New Law Drops on Owners Who Leave Their Dogs In Disasters

It aims to give pets "a fighting chance" in disasters.
Lawmakers in Florida aim to make life rough for pet owners who abandon their dog before a natural disaster.

A new bill in the state senate, Bill 1738, prohibits owners from leaving a tied up dog alone after the National Weather Service has issued a warning about natural disasters like hurricanes and tornadoes.
New Law Drops on Owners Who Leave Their Dogs In Disasters
The law would also apply during "man made" disasters, or other emergencies where evacuation orders have been issued.

The bill also gives veterinarians the power to confidentially report owners suspected of breaking the new rules.

Any owners caught leaving their pooch to fend for itself could face a $5,000 fine and first-degree animal cruelty charges that carry up to a year of prison time under the new law.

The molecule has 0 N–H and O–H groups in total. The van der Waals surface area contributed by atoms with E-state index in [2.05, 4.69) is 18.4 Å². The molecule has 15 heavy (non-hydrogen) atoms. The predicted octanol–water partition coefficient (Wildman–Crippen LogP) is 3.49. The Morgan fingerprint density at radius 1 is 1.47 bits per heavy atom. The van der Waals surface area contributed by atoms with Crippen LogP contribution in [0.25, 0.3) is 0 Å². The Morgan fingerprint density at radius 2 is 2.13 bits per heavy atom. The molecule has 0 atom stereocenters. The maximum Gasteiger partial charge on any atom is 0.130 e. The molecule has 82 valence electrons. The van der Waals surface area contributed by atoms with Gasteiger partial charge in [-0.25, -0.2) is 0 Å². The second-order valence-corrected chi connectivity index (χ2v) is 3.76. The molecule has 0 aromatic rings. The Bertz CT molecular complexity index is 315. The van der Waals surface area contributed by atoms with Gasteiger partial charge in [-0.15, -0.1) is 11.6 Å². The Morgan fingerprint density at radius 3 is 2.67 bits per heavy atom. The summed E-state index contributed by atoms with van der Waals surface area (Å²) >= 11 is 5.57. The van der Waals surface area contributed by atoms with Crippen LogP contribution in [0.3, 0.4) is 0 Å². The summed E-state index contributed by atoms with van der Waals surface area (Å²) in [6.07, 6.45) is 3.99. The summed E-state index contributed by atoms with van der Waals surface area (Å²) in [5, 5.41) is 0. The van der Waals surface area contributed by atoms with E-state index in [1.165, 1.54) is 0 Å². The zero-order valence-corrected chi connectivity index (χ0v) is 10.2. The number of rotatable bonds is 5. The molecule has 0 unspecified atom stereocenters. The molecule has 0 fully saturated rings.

New Law Drops on Owners Who Leave Their Dogs In Disasters

The bill, which is being reviewed in the state senate, will take effect this summer if it’s passed.

The proposal by lawmaker Joe Gruters has already passed the state’s Agricultural Committee with no opposition.

In the hearing, Gruters said that "numerous dogs" are left tethered outdoors during major disasters like hurricanes, including during 2017’s Hurricane Irma when "dozens" of dogs were left in the storm’s path as their owners evacuated.
New Law Drops on Owners Who Leave Their Dogs In Disasters

Gruters told the Palm Beach Post his bill is meant to give dogs the same "fighting chance" their owners get in a crisis.

While abandoned cats and other pets are often rescued from homes during emergencies, the language of the bill only protects tethered dogs.

In certain Florida counties, it’s already illegal to leave a dog tethered while its owner is away from home, or to leave a dog tethered during an emergency.

What do you think of this new law?